As U.S. combat forces have withdrawn from Iraq and are scheduled to leave Afghanistan in 2014 -- just twenty-four months from now -- various defense thinkers and publications have declared the U.S. involvement in counterinsurgency (COIN) over. Actually, nothing could be further from reality. The real story is that COIN is still very much alive, in Iraq, the Philippines, Colombia and a dozen other places where the U.S. still has interests and that, in Afghanistan at particular, the United States is moving, finally, into true counterinsurgency.
It's ironic that Ricks smilingly identifies Killebrew as a representative of "Best Defense department of doctrinal affairs" when this interpretation is antithetical to the one codified in U.S. doctrine. Yes, counterinsurgency is still alive. (Indeed, it will never die, or at least not for as long as insurgency exists, because it encompasses all actions taken by a government to defeat insurgency.) And yes, it's true that the U.S. is supporting partner nations' counterinsurgency efforts around the globe – including in the countries COL Killebrew has cited – through a suite of activities and operations that can be grouped under the rubric of foreign internal defense. But it's goofy to call this "true counterinsurgency"—it may be the truly effective reorientation of our security policy toward historically-proven best practices for third-party support to partner-nation counterinsurgency (though that's a bit wordy and something of a tautology, I suppose), but you can't call it "true counterinsurgency." To do so is the doctrinal equivalent of declaring that black is white.

Current American counterinsurgency doctrine is built around a construct of significant U.S. troop presence and extended stability operations. This makes sense, of course, because it's U.S. military doctrine: that is, a codification of best practices for the conduct of operations by U.S. forces. The preface to FM 3-24 (pdf) recognizes this fact:
A counterinsurgency campaign is, as described in this manual, a mix of offensive, defensive, and stability operations conducted along multiple lines of operations. It requires Soldiers and Marines to employ a mix of familiar combat tasks and skills more often associated with nonmilitary agencies.
COL Killebrew's comments aren't about U.S. military doctrine, but U.S. foreign policy: he's arguing that the most effective way for the U.S. to aid the counterinsurgency efforts of a partner nation is to indirectly augment the offensive, defensive, and stability operations of the host government rather than to undertake those operations independently.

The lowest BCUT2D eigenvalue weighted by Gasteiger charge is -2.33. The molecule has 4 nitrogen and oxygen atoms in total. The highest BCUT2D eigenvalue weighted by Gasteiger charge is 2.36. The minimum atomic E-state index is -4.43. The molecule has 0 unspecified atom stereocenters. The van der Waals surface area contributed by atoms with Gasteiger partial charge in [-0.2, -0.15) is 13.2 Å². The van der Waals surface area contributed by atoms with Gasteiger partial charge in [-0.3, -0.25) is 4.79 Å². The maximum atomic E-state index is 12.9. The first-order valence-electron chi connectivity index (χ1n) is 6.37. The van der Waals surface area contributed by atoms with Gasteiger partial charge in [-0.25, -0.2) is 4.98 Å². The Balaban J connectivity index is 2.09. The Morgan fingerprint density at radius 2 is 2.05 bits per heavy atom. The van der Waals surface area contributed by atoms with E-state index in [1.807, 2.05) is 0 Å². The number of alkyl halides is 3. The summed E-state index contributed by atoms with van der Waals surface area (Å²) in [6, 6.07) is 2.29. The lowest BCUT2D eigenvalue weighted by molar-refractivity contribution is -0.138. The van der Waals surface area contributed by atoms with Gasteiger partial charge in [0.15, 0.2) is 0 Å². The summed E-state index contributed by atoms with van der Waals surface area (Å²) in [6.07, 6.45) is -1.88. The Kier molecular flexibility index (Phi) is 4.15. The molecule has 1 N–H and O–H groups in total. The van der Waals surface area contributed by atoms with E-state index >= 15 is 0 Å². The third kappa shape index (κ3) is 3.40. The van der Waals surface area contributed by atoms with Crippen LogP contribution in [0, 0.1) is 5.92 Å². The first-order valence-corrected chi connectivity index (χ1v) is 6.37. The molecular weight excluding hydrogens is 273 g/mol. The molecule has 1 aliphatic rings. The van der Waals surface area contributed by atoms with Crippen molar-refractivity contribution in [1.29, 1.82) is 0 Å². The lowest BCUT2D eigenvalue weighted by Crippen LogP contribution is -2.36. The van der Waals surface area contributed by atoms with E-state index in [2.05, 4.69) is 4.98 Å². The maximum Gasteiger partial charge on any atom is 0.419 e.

In Iraq and Afghanistan, the destruction of both governments made it necessary for us to take on major combat roles while we rebuilt the security forces. While the performance of our troops was superb, our initial effort to re-form both the Iraqi and Afghan armies was grudging, too limited and far too slow. In our we'll-do-it culture, we forgot that so long as U.S. forces are carrying the bulk of the fighting in somebody else's insurgency, we are delaying the time when the host government starts fighting the "real" COIN campaign and we provide assistance and support, which is the Americans' real role in COIN.
While this sentiment is extremely palatable to a lot of people in the wake of our bloody and expensive involvement in two manpower-intensive operations, we should acknowledge that it's an attempt to move the goalposts (COIN hasn't really failed, we've just been doing it wrong). Who cares, though, right? Well, it's also a way to whitewash the very real limitations of a more indirect, FID-centric approach and to avoid addressing the really important question: whether involvement in these conflicts, either directly or indirectly, is actually delivering any real security to Americans.

FID is better policy because it's cheaper, less risky in terms of human life and possible escalation, and potentially more effective (by limiting the additional inflammatory complications of visible U.S. troop presence). And if you're a 50-year old guy trying to help the Cowboys win football games, it's probably a better idea for you to become a defensive coordinator than to try strapping on the pads yourself. But FID isn't "true counterinsurgency" any more than standing on the sidelines with a headset and a clipboard is "true football."

I agree with Killebrew that counterinsurgency isn't going anywhere, as I've written before. And I agree that American security policy will likely shift in the direction of indirect approaches and smaller-footprint operations. But it's confusing and obfuscatory to suggest that these trends are one and the same, or that the latter shift does not constitute a rejection (or at least re-thinking) of counterinsurgency as it's been sold to the public. We haven't just been doing it wrong—we've been wrong to do it.

Friday, January 13, 2012

The world we live in: if you couldn't laugh, you'd have to cry

This morning the president will announce his intent to streamline the federal government by merging a number of trade- and commerce-related agencies. In order to do so, he is requesting that Congress grant him so-called fast-track consolidation authority; this would allow the president to propose consolidations to the legislative branch and get a clean up-or-down vote within 90 days. No president since Reagan has held this power.

As you might imagine, this proposal is expected to be politically contentious. Republicans in Congress are unlikely to accede to the president's demands in an election year, notwithstanding the fact that this sort of consolidation and streamlining is generally consistent with their political platform.